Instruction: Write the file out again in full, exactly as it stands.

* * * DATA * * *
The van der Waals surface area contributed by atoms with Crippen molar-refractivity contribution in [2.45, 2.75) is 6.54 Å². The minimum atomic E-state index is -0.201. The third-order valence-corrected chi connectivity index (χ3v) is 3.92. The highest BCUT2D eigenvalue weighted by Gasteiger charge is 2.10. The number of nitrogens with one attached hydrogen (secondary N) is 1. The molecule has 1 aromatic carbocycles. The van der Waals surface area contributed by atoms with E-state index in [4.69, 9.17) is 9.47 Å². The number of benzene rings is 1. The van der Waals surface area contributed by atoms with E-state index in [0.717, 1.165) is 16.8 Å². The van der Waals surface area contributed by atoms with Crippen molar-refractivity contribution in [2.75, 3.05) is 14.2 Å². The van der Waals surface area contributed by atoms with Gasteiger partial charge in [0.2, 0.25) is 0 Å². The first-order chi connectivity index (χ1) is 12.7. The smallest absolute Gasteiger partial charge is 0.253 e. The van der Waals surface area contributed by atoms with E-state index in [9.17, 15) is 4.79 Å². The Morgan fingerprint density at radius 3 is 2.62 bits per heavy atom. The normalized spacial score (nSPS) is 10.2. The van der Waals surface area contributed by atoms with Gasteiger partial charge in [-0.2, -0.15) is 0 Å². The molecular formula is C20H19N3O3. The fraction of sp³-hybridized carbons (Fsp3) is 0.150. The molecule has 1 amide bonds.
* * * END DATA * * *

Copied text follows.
The van der Waals surface area contributed by atoms with Crippen molar-refractivity contribution in [2.45, 2.75) is 6.54 Å². The minimum atomic E-state index is -0.201. The third-order valence-corrected chi connectivity index (χ3v) is 3.92. The highest BCUT2D eigenvalue weighted by Gasteiger charge is 2.10. The number of nitrogens with one attached hydrogen (secondary N) is 1. The molecule has 1 aromatic carbocycles. The van der Waals surface area contributed by atoms with E-state index in [4.69, 9.17) is 9.47 Å². The number of benzene rings is 1. The van der Waals surface area contributed by atoms with E-state index in [0.717, 1.165) is 16.8 Å². The van der Waals surface area contributed by atoms with Crippen molar-refractivity contribution in [2.75, 3.05) is 14.2 Å². The van der Waals surface area contributed by atoms with Gasteiger partial charge in [0.2, 0.25) is 0 Å². The first-order chi connectivity index (χ1) is 12.7. The smallest absolute Gasteiger partial charge is 0.253 e. The van der Waals surface area contributed by atoms with E-state index in [9.17, 15) is 4.79 Å². The Morgan fingerprint density at radius 3 is 2.62 bits per heavy atom. The normalized spacial score (nSPS) is 10.2. The van der Waals surface area contributed by atoms with Gasteiger partial charge in [-0.2, -0.15) is 0 Å². The molecular formula is C20H19N3O3. The fraction of sp³-hybridized carbons (Fsp3) is 0.150. The molecule has 1 amide bonds.